Allergan could sell women's health for $6B, if it would only agree to split: analyst

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Impax could be interested in Allergan's women's health unit if it decides to sell, RBC Capital Markets' Randall Stanicky figures.

RBC Capital Markets analyst Randall Stanicky sees lots of reasons Allergan should pursue a breakup. A women’s health sale that could bring in billions is just one of them.

The way he sees it, Allergan’s women’s health unit is a “~$1 billion revenue franchise.” But if the Dublin drugmaker were to sell it off? The company would have plenty of takers, Stanicky figures, and potentially $6 billion in deal proceeds when all was said and done.

For one, Impax—helmed by former Allergan chairman and Actavis CEO Paul Bisaro—has “stated interest,” Stanicky says, and as the former owner of the women’s health assets, Bisaro knows exactly what he’s dealing with. Lupin, which is looking to play in the women’s health space, could be another possibility, and so could CooperSurgical, which recently snapped up Teva’s Paragard intrauterine copper contraceptive for $1.1 billion.

Then there’s Mylan, which has a “sizeable” women’s health lineup that it last added to in 2015 with a buy of Famy Care. And don’t count out private equity players, either; they’ve been “active recently in the area,” Stanicky notes.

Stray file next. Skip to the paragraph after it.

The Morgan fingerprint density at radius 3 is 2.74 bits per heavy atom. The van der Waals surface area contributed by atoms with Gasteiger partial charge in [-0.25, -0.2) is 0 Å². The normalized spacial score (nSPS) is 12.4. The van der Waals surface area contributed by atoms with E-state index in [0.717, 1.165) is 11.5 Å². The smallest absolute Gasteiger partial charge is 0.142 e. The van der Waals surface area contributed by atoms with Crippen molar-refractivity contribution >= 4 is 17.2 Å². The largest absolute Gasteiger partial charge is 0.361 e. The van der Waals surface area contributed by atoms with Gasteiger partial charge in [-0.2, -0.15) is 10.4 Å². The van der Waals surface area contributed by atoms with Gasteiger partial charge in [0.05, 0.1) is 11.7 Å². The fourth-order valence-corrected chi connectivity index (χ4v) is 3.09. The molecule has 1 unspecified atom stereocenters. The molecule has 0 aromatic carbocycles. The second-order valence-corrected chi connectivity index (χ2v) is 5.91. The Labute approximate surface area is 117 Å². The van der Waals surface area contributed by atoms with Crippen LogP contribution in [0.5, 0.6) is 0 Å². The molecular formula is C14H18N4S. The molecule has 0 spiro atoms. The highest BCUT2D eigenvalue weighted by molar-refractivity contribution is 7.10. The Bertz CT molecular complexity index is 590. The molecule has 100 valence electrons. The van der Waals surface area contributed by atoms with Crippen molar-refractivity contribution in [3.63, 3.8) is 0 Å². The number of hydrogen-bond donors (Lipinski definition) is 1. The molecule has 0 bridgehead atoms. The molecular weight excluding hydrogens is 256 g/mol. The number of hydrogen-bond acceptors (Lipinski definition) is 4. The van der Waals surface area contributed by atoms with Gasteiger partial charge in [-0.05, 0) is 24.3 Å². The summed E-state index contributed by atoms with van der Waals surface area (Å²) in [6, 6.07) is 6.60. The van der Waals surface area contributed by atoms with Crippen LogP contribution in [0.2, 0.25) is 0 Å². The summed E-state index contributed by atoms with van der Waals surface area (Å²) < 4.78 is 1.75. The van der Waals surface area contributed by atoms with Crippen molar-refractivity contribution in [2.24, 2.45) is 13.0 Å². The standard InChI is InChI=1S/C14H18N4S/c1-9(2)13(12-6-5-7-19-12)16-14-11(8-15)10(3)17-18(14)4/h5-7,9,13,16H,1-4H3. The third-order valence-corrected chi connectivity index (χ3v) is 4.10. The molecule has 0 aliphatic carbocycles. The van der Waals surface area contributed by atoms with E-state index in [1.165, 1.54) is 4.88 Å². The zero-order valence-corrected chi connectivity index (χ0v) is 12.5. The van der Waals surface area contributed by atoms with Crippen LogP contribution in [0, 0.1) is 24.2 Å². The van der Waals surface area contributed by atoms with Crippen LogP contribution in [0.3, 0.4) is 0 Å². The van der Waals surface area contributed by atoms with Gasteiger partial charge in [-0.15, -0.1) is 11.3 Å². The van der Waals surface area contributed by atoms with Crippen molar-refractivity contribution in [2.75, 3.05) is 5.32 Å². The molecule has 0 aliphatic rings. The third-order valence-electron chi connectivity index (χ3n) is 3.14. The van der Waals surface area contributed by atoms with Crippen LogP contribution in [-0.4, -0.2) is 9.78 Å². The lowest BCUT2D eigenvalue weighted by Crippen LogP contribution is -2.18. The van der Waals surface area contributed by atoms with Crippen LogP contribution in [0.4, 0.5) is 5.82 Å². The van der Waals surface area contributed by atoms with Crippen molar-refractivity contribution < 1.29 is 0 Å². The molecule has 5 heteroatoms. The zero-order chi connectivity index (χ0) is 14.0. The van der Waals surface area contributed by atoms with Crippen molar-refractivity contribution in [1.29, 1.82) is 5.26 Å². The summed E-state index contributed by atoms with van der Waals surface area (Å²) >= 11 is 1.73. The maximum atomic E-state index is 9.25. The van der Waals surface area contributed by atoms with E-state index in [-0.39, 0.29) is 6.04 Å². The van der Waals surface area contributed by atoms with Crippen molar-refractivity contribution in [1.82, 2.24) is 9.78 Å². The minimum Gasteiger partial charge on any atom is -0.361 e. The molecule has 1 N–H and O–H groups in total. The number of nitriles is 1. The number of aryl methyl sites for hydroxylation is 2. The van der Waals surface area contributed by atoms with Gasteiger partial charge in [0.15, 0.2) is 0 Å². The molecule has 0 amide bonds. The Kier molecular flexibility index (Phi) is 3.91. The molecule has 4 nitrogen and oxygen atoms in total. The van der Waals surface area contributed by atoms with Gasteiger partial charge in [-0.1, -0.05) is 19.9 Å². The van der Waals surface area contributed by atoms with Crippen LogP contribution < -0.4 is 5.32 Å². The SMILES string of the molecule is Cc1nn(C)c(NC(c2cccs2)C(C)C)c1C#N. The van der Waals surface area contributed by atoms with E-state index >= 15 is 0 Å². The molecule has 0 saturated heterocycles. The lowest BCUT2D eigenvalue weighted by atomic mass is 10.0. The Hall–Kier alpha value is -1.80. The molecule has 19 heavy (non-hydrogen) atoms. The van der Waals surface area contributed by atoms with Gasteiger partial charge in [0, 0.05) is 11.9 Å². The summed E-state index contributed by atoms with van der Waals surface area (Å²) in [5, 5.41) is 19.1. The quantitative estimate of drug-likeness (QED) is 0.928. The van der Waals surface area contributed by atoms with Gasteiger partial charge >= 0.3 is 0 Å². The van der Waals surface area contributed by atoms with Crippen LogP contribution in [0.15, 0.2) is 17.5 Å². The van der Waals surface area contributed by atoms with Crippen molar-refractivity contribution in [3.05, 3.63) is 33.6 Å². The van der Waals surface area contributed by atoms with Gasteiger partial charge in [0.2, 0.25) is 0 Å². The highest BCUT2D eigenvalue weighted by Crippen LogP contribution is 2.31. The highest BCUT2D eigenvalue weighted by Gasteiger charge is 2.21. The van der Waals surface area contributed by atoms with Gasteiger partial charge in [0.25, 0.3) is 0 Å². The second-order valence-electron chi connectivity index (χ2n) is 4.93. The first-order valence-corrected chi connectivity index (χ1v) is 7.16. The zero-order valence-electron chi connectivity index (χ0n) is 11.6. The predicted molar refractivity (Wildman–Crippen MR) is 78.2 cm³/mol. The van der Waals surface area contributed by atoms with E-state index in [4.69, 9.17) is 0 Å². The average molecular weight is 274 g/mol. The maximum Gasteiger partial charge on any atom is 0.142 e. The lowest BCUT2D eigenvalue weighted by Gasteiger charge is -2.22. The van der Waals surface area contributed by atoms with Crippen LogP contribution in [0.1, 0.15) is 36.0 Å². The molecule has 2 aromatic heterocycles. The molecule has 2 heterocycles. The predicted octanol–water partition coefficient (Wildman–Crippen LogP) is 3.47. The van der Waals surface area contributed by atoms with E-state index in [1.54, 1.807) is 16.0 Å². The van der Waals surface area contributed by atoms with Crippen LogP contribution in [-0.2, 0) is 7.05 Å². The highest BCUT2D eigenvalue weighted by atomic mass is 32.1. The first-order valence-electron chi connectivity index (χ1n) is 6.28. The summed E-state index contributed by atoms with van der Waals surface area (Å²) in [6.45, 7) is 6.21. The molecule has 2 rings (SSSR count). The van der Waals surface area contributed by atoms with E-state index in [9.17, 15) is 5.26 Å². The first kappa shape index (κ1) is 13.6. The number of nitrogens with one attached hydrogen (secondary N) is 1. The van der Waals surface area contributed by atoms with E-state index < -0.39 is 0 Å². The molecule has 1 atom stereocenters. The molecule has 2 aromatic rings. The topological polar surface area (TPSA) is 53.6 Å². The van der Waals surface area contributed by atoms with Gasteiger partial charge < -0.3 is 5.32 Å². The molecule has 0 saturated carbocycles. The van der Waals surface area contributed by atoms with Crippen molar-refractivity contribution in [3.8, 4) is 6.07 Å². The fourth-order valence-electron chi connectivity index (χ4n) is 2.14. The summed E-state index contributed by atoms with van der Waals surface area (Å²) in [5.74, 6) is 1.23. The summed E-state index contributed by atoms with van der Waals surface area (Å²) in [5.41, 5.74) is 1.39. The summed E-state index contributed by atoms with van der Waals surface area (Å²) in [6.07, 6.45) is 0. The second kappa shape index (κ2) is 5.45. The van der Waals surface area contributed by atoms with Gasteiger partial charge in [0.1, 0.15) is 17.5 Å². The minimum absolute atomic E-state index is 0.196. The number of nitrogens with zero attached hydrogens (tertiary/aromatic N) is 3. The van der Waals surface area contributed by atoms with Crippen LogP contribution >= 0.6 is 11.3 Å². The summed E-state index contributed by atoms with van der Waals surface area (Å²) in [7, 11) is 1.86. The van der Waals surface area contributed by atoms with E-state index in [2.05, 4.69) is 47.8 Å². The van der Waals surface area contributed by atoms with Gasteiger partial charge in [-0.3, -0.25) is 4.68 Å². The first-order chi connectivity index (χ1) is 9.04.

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But just because there’s potential interest doesn’t mean Allergan’s necessarily ready to take Stanicky’s advice—and in fact, CEO Brent Saunders has told investors that it isn’t planning to. “Splitting the company is … at least a few years of work, and that’s not something that we’re focused on right now,” he said earlier this month on the company’s third-quarter conference call.

Those remarks didn’t dampen Stanicky’s enthusiasm for a split, though—and according to him, they haven’t dampened investors’ enthusiasm, either. “We continue to hear investor support for potential breakup/split to unlock value, which we think is inevitable,” he wrote to clients on Monday, adding that he thinks that support is actually increasing.

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One reason? “More robust Growth-co assets are being diluted by Mature-co,” he figures, with women’s health, gastroenterology and anti-infectives comprising Allergan’s “noncore” assets. He’s “not convinced” of the benefits to selling products in those areas alongside Allergan’s aesthetics moneymakers and pointed out that the setup is the result of M&A transactions past.

“If AGN were establishing a new platform today, it is hard to imagine this would be the ‘ideal’ asset mix it would pursue,” he wrote. “… That should have long-term investors questioning why the platform is not being addressed more aggressively.”